Thursday, February 28, 2008
The Long Tail of Gigantic Companies
So, there's an assumption floating around the b-sphere as a result of the Etsy discussion we kicked off that's a bit off the mark.
Here's how the 37Signals guys put it:
"...The true giants, like IBM, Microsoft, and Google, come to life so rarely that the chances of random company X being one of them is slim to the point that we might as well try to guess who’s going to be struck by lightning tomorrow or win the lottery."
In fact, it's the opposite.
Edgeconomy = turbulence + hypercompetition.
Turbulence + hypercompetition = lots of revolutionaries, lots of upsets, lots of volatility.
Lots of volatility = lots of new giants.
You can look at the numbers (hi, macro crisis). Or you can just look around. Where are they? Everywhere - literally. Mittal, Zara, Baidu, Embraer, etc, etc...
So nextism, if you like, is kind of important. Because it lets us understand what these guys have in common - if anything - that yesterday's incumbents don't.
Put another way, if you're trying to create new stuff, nextism is dangerous - it stops creative thinking. But if you're trying to understand stuff, nextism is an essential component of analysis.
I think I agree with you to the point where you're saying that Edgeconomy = Lots of volatility.
Does volatility necessarily create lots of new giants?
I'd think that one of the defining characteristics of the edge-conomy is the thinning out(distribution) of value over a number of revolutionaries that are in a state of hyper-competition. Sure, there might be(and hopefully will be) some value creation, but not localized to one "giant".
I think we're going to see fewer Microsofts and IBMs, and more Googles.
But only in terms of innovation, not gigantic stature.
The Google disruption was a first in the marketplace, enabling them to grow so big, so quickly.
And going forward, we'll see more such disruptions- the edge-conomy encourages and NEEDS these disruptions to happen.
But I think we've seen the end of mega/giant corporations and are at the beginning of a new age of micro/niche upstarts.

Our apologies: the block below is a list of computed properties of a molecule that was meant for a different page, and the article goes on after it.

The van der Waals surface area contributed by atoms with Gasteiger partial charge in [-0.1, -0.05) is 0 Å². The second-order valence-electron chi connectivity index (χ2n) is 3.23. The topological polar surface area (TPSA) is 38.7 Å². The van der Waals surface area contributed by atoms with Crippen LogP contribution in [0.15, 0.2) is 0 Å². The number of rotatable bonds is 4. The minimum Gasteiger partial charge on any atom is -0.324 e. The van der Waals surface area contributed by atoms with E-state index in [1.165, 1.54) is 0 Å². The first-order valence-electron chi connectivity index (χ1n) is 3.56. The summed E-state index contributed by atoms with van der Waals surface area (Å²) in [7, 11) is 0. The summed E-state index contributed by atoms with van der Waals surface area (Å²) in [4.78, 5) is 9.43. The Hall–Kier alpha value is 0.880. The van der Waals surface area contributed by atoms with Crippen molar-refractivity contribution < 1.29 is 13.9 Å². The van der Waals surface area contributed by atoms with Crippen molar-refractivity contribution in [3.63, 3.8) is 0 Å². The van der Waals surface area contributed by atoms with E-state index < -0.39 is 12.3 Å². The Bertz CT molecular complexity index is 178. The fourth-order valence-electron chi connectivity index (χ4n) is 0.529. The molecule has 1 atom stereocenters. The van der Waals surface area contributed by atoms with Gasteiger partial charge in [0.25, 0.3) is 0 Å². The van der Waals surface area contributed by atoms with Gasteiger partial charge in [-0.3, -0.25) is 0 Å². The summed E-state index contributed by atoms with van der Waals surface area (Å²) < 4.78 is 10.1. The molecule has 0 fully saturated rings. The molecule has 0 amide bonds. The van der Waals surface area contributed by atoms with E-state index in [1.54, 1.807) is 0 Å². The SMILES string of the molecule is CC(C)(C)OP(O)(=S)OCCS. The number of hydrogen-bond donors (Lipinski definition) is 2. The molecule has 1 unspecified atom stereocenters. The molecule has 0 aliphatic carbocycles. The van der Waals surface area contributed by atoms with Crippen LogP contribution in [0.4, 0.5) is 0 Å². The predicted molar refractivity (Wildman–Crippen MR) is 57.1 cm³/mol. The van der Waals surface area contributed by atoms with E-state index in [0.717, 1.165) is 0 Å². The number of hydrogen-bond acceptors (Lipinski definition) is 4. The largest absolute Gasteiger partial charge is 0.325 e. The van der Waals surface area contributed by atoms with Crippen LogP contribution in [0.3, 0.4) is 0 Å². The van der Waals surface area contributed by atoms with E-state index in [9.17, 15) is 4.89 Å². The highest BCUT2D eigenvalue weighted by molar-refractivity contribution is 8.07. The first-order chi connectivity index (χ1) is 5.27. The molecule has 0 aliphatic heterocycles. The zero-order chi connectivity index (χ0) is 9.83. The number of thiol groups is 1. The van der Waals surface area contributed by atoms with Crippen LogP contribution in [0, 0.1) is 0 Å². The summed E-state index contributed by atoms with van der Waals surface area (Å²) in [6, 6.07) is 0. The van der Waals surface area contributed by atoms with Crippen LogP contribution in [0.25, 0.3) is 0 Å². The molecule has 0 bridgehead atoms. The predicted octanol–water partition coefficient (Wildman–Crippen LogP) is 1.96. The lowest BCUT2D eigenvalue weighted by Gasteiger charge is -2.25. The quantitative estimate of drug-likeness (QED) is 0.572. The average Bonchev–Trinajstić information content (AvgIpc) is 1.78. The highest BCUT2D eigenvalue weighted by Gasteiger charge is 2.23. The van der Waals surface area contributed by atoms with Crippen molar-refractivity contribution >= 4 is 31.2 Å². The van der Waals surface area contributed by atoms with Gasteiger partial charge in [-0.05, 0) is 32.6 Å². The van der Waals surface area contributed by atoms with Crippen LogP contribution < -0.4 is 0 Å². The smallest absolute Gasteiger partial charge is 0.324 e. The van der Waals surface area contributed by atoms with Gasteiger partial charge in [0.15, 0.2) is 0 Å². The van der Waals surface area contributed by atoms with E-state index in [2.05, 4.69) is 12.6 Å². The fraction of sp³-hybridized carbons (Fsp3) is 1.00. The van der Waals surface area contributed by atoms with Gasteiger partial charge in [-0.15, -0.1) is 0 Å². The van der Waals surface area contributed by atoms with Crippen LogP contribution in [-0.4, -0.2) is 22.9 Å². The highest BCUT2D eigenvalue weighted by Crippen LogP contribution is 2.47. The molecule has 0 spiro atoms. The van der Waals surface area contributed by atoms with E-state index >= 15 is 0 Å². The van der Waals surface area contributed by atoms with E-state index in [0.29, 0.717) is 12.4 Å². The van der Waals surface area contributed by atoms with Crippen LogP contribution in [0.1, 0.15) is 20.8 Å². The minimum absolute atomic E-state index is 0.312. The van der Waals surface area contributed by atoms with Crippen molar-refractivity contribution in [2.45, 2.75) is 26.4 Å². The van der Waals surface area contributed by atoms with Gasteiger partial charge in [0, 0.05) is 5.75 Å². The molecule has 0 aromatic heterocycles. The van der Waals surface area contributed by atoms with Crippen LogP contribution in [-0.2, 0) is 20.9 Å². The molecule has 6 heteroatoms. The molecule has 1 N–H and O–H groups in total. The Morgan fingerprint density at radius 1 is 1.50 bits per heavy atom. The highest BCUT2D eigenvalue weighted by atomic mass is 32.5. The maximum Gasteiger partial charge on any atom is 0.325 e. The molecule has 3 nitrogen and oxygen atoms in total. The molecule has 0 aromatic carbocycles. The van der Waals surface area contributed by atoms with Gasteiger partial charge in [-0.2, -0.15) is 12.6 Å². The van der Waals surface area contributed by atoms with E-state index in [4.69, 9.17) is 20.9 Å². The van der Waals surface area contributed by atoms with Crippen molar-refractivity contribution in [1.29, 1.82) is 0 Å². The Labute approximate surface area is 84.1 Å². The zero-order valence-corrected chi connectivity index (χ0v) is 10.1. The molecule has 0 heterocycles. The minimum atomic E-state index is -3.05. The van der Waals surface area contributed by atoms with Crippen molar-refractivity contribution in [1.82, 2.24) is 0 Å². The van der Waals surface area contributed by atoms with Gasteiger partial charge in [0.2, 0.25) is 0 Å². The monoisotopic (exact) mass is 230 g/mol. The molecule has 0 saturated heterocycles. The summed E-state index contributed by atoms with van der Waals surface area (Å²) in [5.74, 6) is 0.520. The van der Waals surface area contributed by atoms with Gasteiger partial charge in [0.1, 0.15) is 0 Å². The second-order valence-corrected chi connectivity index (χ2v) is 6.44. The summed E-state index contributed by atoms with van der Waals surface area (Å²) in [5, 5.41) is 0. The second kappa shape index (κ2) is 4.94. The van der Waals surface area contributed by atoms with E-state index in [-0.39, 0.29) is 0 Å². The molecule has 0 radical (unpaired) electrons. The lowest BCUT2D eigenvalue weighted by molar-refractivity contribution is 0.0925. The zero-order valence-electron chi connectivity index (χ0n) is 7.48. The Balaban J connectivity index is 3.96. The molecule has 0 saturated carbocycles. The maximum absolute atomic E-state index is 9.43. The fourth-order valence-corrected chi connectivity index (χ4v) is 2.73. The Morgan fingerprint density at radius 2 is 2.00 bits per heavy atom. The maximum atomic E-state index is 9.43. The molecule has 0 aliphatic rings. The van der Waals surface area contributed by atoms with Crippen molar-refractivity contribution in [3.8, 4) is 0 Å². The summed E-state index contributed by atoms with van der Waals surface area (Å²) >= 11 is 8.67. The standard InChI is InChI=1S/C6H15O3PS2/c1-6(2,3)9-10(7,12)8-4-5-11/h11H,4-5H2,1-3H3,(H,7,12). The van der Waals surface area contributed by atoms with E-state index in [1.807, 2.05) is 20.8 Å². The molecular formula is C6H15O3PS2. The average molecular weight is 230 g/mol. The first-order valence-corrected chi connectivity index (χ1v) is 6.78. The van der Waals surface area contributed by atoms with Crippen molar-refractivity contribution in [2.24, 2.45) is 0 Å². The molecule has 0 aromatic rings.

read the title of the post :)
thx for the comment.
Reading through Kottke one more time, though, and your Etsy post, I do feel like some portion of the debate has to do w/ taxonomy.
The first time I read your post, I was like 'Woah. WHAT?!!'. I even spent a good 15 minutes on Etsy, trying to see if I could see what you saw.
Drank a glass of water. Then I re-read your post. A few times over. By then comments were pouring in, and I was still digesting the info(explains why I didn't comment on that post..).
Now I doubt a lot of people would spend that sort of time- it's more natural to take what you said at face value: "Is Etsy the next Google? I think it just might be."
Maybe we ought to start thinking of new classification systems for winners in the edge-conomy. If the majority of winners aren't going to be giants, then analogizing them w/ the GOOGs and the MSFTs may not be the way to go.
Perhaps a question for your community: what do you call an emerging group of innovative startups that are successfully revolutionizing industries at the speed of thought?
(hey, i thought your other explanation was nicer. perhaps you could add that back in as well? i see the point of the title, but i thought clarifying the difference between frequency vs size was apt...)